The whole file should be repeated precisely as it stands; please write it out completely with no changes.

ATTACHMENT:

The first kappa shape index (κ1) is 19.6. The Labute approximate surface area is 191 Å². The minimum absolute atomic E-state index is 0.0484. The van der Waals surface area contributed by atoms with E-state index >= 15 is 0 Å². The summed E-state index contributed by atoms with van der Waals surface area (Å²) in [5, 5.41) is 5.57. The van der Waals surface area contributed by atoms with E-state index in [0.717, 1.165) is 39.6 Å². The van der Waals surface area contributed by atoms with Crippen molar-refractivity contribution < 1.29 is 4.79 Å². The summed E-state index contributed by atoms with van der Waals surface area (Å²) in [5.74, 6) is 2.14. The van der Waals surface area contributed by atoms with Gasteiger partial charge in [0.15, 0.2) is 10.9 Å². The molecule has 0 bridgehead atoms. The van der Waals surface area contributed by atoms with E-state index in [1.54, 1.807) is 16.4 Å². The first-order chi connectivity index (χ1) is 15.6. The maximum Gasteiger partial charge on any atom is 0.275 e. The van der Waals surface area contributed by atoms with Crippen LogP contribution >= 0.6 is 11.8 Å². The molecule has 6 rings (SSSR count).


The first kappa shape index (κ1) is 19.6. The Labute approximate surface area is 191 Å². The minimum absolute atomic E-state index is 0.0484. The van der Waals surface area contributed by atoms with E-state index >= 15 is 0 Å². The summed E-state index contributed by atoms with van der Waals surface area (Å²) in [5, 5.41) is 5.57. The van der Waals surface area contributed by atoms with E-state index in [0.717, 1.165) is 39.6 Å². The van der Waals surface area contributed by atoms with Crippen molar-refractivity contribution < 1.29 is 4.79 Å². The summed E-state index contributed by atoms with van der Waals surface area (Å²) in [5.74, 6) is 2.14. The van der Waals surface area contributed by atoms with Gasteiger partial charge in [0.15, 0.2) is 10.9 Å². The molecule has 0 bridgehead atoms. The van der Waals surface area contributed by atoms with E-state index in [1.54, 1.807) is 16.4 Å². The first-order chi connectivity index (χ1) is 15.6. The maximum Gasteiger partial charge on any atom is 0.275 e. The van der Waals surface area contributed by atoms with Crippen LogP contribution >= 0.6 is 11.8 Å². The molecule has 6 rings (SSSR count).